One of the unintended consequences of an economic slowdown such as the Great Recession is a surge in entrepreneurial activity. And the past few years have given a growing number of women the opportunity to be their own boss.
A new study from American Express OPEN, the 2014 State of Women-owned Businesses Report, estimates that there are more than 9.1 million women-owned businesses in the United States, up from 8.6 million in just the previous year.
Even more impressive, the report calculates that women are starting new businesses at a rate of 1,288 a day.
The report estimates that there are at least 92,000 women-owned businesses in San Diego, up from 86,900 in 2013. Of the 25 major metropolitan areas included in the study, San Diego ranks No. 17 in growth.
The vast majority of these companies are considered small businesses, but still they employ 7.9 million people nationwide and nearly 90,000 in San Diego.
“The report clearly shows that women are choosing the path of entrepreneurship at record rates. Imagine the economic impact if more of these new ventures were transformed into thriving businesses,” said Randi Schochet of American Express.
Despite the challenges faced by all businesses — health care reform, rising taxes, finding qualified employees — owners of women-owned companies are feeling very good about their personal and professional opportunities.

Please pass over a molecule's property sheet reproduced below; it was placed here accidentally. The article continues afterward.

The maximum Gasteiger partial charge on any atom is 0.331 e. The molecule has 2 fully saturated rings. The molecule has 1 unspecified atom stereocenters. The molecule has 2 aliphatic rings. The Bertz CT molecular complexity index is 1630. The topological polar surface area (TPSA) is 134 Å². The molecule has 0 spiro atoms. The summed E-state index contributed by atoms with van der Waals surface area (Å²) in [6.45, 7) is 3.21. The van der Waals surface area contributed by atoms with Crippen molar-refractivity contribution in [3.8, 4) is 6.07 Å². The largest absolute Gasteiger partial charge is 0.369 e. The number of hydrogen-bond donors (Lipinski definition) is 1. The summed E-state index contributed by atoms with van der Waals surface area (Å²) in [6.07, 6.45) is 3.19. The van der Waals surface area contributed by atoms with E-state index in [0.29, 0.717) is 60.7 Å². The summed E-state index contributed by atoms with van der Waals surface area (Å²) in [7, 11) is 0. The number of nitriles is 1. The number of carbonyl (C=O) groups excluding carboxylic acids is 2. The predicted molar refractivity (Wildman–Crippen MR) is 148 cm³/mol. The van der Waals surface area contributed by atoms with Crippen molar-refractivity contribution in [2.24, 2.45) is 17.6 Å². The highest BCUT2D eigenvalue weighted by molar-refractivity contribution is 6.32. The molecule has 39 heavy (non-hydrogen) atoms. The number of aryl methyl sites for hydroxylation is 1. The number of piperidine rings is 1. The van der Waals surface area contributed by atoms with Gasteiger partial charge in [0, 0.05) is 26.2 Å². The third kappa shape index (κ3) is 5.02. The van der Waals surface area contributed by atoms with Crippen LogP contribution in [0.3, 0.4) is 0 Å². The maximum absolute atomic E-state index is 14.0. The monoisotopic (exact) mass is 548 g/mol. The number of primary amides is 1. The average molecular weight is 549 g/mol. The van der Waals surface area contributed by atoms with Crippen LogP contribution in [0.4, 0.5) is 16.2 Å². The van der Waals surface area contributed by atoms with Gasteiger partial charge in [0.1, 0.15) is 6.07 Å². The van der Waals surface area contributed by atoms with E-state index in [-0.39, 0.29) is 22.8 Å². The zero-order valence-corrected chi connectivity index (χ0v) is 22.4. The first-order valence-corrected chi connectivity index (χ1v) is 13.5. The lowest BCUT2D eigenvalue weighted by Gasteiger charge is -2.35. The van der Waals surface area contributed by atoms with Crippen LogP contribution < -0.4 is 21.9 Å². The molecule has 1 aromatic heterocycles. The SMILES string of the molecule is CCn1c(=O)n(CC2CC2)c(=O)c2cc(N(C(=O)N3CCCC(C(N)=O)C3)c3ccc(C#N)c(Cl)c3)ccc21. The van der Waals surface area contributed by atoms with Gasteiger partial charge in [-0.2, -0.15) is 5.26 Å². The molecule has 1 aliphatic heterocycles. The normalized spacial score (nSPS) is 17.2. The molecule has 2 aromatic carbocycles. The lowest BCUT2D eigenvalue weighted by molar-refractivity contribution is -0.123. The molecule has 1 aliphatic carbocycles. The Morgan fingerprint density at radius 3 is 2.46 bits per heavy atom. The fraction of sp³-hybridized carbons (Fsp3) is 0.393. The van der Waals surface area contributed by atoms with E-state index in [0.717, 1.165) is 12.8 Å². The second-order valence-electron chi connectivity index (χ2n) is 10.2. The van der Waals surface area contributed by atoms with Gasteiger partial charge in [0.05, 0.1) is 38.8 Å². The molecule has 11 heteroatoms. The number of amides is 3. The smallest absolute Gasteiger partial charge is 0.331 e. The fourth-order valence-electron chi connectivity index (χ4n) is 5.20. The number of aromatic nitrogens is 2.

A separate study by the National Association of Women Business Owners finds 87 percent of its members are optimistic about their economic outlooks, up 12 percent from just a year ago.
“Women small-business owners are not just more optimistic about their own businesses, they’re also more bullish about the prospects for female entrepreneurs who are just starting out,” said Billie Dragoo, national chair of NAWBO.
When NAWBO members were asked about their biggest concerns in 2014, 90 percent said gaining new customers and 81 percent were worried about being able to retain existing customers.
To grow their companies, women business owners are stepping up the use of social media. The preferred platforms are LinkedIn (25 percent), Facebook (21 percent), and YouTube (20 percent).
“Women small-business owners recognize the importance of the Web, mobile and social media to engage, capture and nurture customer relationships, and they are increasing investments in these resources to drive growth,” said David Brown, CEO of Web.com.
Beyond their day-to-day challenges, 80 percent said they were worried about business taxes, up 12 percent from 2013. And 71 percent said the cost and accessibility of health insurance is a significant issue.
In a community such as San Diego, dominated by small businesses, the rebound from the Great Recession has rewarded owners who were able to survive. Now comes the opportunity to thrive.
“With a positive outlook and strong entrepreneurial spirit, women business owners continue to be a driving force of our economy,” NAWBO's Dragoo said.